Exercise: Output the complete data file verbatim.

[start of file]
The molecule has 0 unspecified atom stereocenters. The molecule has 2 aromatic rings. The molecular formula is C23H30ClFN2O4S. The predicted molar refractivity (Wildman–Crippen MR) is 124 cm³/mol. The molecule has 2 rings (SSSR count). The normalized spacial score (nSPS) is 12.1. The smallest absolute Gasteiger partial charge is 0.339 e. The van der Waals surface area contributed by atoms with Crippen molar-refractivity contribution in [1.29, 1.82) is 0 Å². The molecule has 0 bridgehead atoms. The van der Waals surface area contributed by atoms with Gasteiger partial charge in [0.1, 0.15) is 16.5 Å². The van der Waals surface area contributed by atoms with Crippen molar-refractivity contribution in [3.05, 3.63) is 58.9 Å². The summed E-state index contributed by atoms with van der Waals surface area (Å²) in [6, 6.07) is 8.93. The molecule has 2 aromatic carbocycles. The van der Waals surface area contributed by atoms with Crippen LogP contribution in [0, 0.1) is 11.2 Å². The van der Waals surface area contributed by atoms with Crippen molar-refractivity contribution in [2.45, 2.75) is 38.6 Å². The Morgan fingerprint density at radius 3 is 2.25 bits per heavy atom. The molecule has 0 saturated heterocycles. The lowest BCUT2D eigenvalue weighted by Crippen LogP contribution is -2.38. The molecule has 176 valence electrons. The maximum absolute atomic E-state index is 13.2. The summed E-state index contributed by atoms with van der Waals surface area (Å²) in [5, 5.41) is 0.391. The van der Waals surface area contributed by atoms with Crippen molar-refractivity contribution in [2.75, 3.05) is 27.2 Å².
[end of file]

The molecule has 0 unspecified atom stereocenters. The molecule has 2 aromatic rings. The molecular formula is C23H30ClFN2O4S. The predicted molar refractivity (Wildman–Crippen MR) is 124 cm³/mol. The molecule has 2 rings (SSSR count). The normalized spacial score (nSPS) is 12.1. The smallest absolute Gasteiger partial charge is 0.339 e. The van der Waals surface area contributed by atoms with Crippen molar-refractivity contribution in [1.29, 1.82) is 0 Å². The molecule has 0 bridgehead atoms. The van der Waals surface area contributed by atoms with Gasteiger partial charge in [0.1, 0.15) is 16.5 Å². The van der Waals surface area contributed by atoms with Crippen molar-refractivity contribution in [3.05, 3.63) is 58.9 Å². The summed E-state index contributed by atoms with van der Waals surface area (Å²) in [6, 6.07) is 8.93. The molecule has 2 aromatic carbocycles. The van der Waals surface area contributed by atoms with Crippen LogP contribution in [0, 0.1) is 11.2 Å². The van der Waals surface area contributed by atoms with Crippen molar-refractivity contribution in [2.45, 2.75) is 38.6 Å². The Morgan fingerprint density at radius 3 is 2.25 bits per heavy atom. The molecule has 0 saturated heterocycles. The lowest BCUT2D eigenvalue weighted by Crippen LogP contribution is -2.38. The molecule has 176 valence electrons. The maximum absolute atomic E-state index is 13.2. The summed E-state index contributed by atoms with van der Waals surface area (Å²) in [5, 5.41) is 0.391. The van der Waals surface area contributed by atoms with Crippen molar-refractivity contribution in [2.75, 3.05) is 27.2 Å².